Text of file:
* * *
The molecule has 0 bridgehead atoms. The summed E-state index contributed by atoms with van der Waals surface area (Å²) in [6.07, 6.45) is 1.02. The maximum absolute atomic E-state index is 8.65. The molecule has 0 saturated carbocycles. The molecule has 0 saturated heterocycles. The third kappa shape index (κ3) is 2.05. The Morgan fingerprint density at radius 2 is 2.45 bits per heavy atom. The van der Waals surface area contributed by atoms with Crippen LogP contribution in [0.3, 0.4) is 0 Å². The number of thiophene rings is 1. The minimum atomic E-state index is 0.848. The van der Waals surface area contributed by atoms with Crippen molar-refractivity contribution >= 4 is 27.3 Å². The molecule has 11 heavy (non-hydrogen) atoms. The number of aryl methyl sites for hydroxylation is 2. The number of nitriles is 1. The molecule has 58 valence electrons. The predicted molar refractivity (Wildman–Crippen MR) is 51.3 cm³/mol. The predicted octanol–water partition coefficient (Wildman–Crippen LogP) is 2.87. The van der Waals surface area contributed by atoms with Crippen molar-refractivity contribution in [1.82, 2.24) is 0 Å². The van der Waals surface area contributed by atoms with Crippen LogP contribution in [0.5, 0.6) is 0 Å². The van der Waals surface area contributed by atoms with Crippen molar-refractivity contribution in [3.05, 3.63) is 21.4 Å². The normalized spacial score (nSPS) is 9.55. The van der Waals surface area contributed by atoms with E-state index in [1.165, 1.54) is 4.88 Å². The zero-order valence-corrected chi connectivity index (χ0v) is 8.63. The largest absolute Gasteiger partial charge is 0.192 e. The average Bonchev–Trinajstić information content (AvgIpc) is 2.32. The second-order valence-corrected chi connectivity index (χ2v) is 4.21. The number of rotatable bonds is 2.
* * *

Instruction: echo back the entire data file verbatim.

The molecule has 0 bridgehead atoms. The summed E-state index contributed by atoms with van der Waals surface area (Å²) in [6.07, 6.45) is 1.02. The maximum absolute atomic E-state index is 8.65. The molecule has 0 saturated carbocycles. The molecule has 0 saturated heterocycles. The third kappa shape index (κ3) is 2.05. The Morgan fingerprint density at radius 2 is 2.45 bits per heavy atom. The van der Waals surface area contributed by atoms with Crippen LogP contribution in [0.3, 0.4) is 0 Å². The number of thiophene rings is 1. The minimum atomic E-state index is 0.848. The van der Waals surface area contributed by atoms with Crippen molar-refractivity contribution >= 4 is 27.3 Å². The molecule has 11 heavy (non-hydrogen) atoms. The number of aryl methyl sites for hydroxylation is 2. The number of nitriles is 1. The molecule has 58 valence electrons. The predicted molar refractivity (Wildman–Crippen MR) is 51.3 cm³/mol. The predicted octanol–water partition coefficient (Wildman–Crippen LogP) is 2.87. The van der Waals surface area contributed by atoms with Crippen molar-refractivity contribution in [1.82, 2.24) is 0 Å². The van der Waals surface area contributed by atoms with Crippen LogP contribution in [0.5, 0.6) is 0 Å². The van der Waals surface area contributed by atoms with Crippen molar-refractivity contribution in [3.05, 3.63) is 21.4 Å². The normalized spacial score (nSPS) is 9.55. The van der Waals surface area contributed by atoms with E-state index in [1.165, 1.54) is 4.88 Å². The zero-order valence-corrected chi connectivity index (χ0v) is 8.63. The largest absolute Gasteiger partial charge is 0.192 e. The average Bonchev–Trinajstić information content (AvgIpc) is 2.32. The second-order valence-corrected chi connectivity index (χ2v) is 4.21. The number of rotatable bonds is 2.